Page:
Policing Cannabis

posted in: Blog | 0

With Medical Marijuana Becoming Legal Across the U.S., How will Law Enforcement Determine Who is Driving High?

Everyone knows that driving under the influence of alcohol brings with it hefty fines, severe punishments and often, even jail time. But with more and more states either legalizing or decriminalizing cannabis, many people are curious to know what the legal ramifications of driving with cannabis in your system may be. Since cannabis, unlike alcohol, stays in the system longer than 24 hours, how will law enforcement test for, prosecute and manage traffic incidents where drivers are suspected of driving under the influence of cannabis?

In Pennsylvania, a person may not drive, operate, or be in physical control of the movement of a vehicle if there is any amount of cannabis in their system. The legal threshold for tetrahydrocannabinol (THC), the main mind-altering ingredient found in cannabis, in the system of the driver is 1 ng/ml of blood. Testing can be done using blood, saliva or urine. In New Jersey, the state may convict based solely on observation evidence of the motorists, and tests include field sobriety, drug recognition evaluations, blood, urine and breath.

When you drink, alcohol spreads through your saliva and your breath, and it eventually saturates your lungs and blood. Measuring the volume of alcohol in your body can give a clear view to how much the drug is affecting one’s brain at any given time. But cannabis works differently. The height of your intoxication isn’t the moment when blood THC levels peak, as THC is fat soluble and moves readily from water environments, such as blood, to fatty environments. This may become tricky when it comes to one’s legal rights and decisions to get behind the wheel with cannabis still in their system, as a non-impaired person’s blood may still tell a story that differentiates from one’s actually ability to drive.

Throughout the U.S., police officers will call in drug recognition experts to determine whether or not a driver is under the influence of cannabis. Many officers have also been trained in horizontal gaze nystagmus, one of the three main components of field sobriety tests, which is the involuntary jerking of one’s eye when it gazes to the side, which is often used as evidence in DUI cases.

If a driver does not show any signs of driving under the influence but is still charged with a cannabis DUI because of certain tests or evaluations, such as THC levels from a blood test, specific steps should be taken when it comes to your legal rights. It is strongly encouraged to write down everything you can about the traffic stop if you plan on fighting the charges against you. After an administrative hearing, which most states will act on quickly after an arrest for driving under the influence of cannabis, an evidentiary hearing can occur when the accused’s lawyer files motions to challenge the evidence against you.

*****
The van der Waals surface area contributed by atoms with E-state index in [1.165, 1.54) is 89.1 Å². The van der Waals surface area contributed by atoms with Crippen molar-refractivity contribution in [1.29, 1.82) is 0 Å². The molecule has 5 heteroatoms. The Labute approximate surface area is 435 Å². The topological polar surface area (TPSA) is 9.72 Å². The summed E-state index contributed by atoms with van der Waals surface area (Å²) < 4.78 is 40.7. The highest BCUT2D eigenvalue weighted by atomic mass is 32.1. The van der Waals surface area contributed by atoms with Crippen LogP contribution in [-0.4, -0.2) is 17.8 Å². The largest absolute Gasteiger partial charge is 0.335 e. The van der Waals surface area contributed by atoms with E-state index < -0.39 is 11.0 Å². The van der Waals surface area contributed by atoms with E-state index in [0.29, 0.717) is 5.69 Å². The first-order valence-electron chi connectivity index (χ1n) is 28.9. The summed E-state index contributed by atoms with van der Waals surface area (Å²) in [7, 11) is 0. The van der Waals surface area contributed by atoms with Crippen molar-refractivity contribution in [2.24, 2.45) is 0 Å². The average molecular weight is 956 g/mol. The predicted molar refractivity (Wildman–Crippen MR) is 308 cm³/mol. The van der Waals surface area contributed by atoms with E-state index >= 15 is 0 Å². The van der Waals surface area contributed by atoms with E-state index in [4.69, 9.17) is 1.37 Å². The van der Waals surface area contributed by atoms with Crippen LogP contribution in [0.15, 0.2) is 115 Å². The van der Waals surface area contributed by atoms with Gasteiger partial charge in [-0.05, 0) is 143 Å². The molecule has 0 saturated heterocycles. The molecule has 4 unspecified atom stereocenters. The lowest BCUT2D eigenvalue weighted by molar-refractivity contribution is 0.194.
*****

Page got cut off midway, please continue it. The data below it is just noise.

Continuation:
In Pennsylvania, since the new state medical marijuana laws were passed in 2016, the conversation has been ongoing regarding what constitutes a DUI. Criminal defense attorneys have argued that if a person can show they have a valid prescription for cannabis, it could be an exception to DUI law. However, driving under the influence in any case is illegal, and the evidence of a prescription would be more helpful for what shows up on a THC blood test, if in fact the driver was not impaired whatsoever while operating a vehicle. Currently, the Pennsylvania legislature has criminalized driving while a cannabis metabolite — which can linger in a person’s system for weeks after ingestion — is present in an operator’s system, even if the driver is absent of any impairment. There is, however, a certain threshold for concentration of illicit metabolites that must be met before the results of a chemical test indicating cannabis metabolites can be introduced as evidence.

Earlier this year, Pennsylvania State Police urged the State to update its DUI laws, arguing that the laws need to be updated for medical marijuana users who are taking it in small doses. One trooper argued that they need to “strike a balance between compassion and safety,” but currently, as the law states, you cannot have any cannabis in your system while driving in PA. While there are trained officers who can administer horizontal gaze nystagmus tests, and those who are considered drug recognition experts, the tests and the results are hardly fail-safe as they are currently administered and tested.

In certain states, an individual suspected of being under the influence of cannabis has the right to refuse to submit to a chemical test, and no penalties or sanctions apply for refusing to submit to chemical testing for drugs. In states such as Arizona and Rhode Island, a registered medical marijuana patient shall not be considered under the influence solely for having cannabis metabolites in their system, but by simply operating a vehicle, a person gives consent to testing. But that’s certainly not the same everywhere. In many states, PA included, if you’re suspected of driving under the influence of cannabis — even if said person is medically and legally prescribed to use cannabis — you can be arrested on the spot and be forced to face legal consequences later.

The legislature still needs to address many of the laws surrounding cannabis and driving laws, but in the meantime, it is considered dangerous to get behind the wheel of any vehicle while impaired under the influence of cannabis, even if one has a prescription. In a situation where a legally prescribed cannabis user gets behind the wheel while completely sober, they should make sure to understand their rights and the law in the event they are pulled over and suspected of being under the influence.